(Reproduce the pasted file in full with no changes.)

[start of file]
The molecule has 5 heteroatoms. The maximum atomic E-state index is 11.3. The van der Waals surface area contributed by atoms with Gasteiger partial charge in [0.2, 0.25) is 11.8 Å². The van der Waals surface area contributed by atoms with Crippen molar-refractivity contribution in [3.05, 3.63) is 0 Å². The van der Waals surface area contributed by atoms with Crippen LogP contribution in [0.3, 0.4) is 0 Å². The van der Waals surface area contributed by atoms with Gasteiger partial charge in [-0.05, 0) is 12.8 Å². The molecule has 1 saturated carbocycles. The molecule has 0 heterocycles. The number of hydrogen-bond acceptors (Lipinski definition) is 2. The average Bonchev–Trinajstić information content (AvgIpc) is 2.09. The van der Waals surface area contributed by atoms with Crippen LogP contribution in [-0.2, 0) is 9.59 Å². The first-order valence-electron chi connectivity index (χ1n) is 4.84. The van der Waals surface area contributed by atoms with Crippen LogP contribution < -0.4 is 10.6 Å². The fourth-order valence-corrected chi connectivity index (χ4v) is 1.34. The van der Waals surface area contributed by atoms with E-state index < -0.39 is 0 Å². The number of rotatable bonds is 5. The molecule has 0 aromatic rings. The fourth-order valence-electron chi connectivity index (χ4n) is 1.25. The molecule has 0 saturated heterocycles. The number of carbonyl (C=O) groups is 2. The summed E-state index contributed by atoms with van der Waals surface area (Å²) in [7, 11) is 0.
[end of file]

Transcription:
The molecule has 5 heteroatoms. The maximum atomic E-state index is 11.3. The van der Waals surface area contributed by atoms with Gasteiger partial charge in [0.2, 0.25) is 11.8 Å². The van der Waals surface area contributed by atoms with Crippen molar-refractivity contribution in [3.05, 3.63) is 0 Å². The van der Waals surface area contributed by atoms with Crippen LogP contribution in [0.3, 0.4) is 0 Å². The van der Waals surface area contributed by atoms with Gasteiger partial charge in [-0.05, 0) is 12.8 Å². The molecule has 1 saturated carbocycles. The molecule has 0 heterocycles. The number of hydrogen-bond acceptors (Lipinski definition) is 2. The average Bonchev–Trinajstić information content (AvgIpc) is 2.09. The van der Waals surface area contributed by atoms with Crippen LogP contribution in [-0.2, 0) is 9.59 Å². The first-order valence-electron chi connectivity index (χ1n) is 4.84. The van der Waals surface area contributed by atoms with Crippen LogP contribution < -0.4 is 10.6 Å². The fourth-order valence-corrected chi connectivity index (χ4v) is 1.34. The van der Waals surface area contributed by atoms with E-state index < -0.39 is 0 Å². The number of rotatable bonds is 5. The molecule has 0 aromatic rings. The fourth-order valence-electron chi connectivity index (χ4n) is 1.25. The molecule has 0 saturated heterocycles. The number of carbonyl (C=O) groups is 2. The summed E-state index contributed by atoms with van der Waals surface area (Å²) in [7, 11) is 0.